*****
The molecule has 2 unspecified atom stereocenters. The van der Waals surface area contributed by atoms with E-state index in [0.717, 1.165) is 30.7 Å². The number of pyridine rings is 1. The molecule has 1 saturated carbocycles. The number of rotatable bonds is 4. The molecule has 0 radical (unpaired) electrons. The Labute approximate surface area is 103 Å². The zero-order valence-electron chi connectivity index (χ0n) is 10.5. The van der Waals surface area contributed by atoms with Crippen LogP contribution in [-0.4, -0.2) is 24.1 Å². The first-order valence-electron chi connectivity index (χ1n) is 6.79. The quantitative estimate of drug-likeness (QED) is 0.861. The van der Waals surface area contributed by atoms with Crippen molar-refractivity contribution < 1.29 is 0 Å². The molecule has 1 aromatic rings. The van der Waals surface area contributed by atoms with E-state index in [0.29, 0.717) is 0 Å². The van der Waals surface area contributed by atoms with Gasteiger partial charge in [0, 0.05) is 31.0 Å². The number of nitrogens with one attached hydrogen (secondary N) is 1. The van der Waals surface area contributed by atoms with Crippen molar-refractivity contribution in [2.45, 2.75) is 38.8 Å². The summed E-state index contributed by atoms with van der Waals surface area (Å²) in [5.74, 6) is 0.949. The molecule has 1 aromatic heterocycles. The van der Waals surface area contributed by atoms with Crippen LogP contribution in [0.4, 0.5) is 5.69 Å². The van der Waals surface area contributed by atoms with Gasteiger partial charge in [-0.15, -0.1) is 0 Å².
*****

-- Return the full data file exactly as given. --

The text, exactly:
The molecule has 2 unspecified atom stereocenters. The van der Waals surface area contributed by atoms with E-state index in [0.717, 1.165) is 30.7 Å². The number of pyridine rings is 1. The molecule has 1 saturated carbocycles. The number of rotatable bonds is 4. The molecule has 0 radical (unpaired) electrons. The Labute approximate surface area is 103 Å². The zero-order valence-electron chi connectivity index (χ0n) is 10.5. The van der Waals surface area contributed by atoms with Crippen LogP contribution in [-0.4, -0.2) is 24.1 Å². The first-order valence-electron chi connectivity index (χ1n) is 6.79. The quantitative estimate of drug-likeness (QED) is 0.861. The van der Waals surface area contributed by atoms with Crippen molar-refractivity contribution < 1.29 is 0 Å². The molecule has 1 aromatic rings. The van der Waals surface area contributed by atoms with E-state index in [0.29, 0.717) is 0 Å². The van der Waals surface area contributed by atoms with Gasteiger partial charge in [0, 0.05) is 31.0 Å². The number of nitrogens with one attached hydrogen (secondary N) is 1. The van der Waals surface area contributed by atoms with Crippen molar-refractivity contribution in [2.45, 2.75) is 38.8 Å². The summed E-state index contributed by atoms with van der Waals surface area (Å²) in [5.74, 6) is 0.949. The molecule has 1 aromatic heterocycles. The van der Waals surface area contributed by atoms with Crippen LogP contribution in [0.4, 0.5) is 5.69 Å². The van der Waals surface area contributed by atoms with Gasteiger partial charge in [-0.15, -0.1) is 0 Å².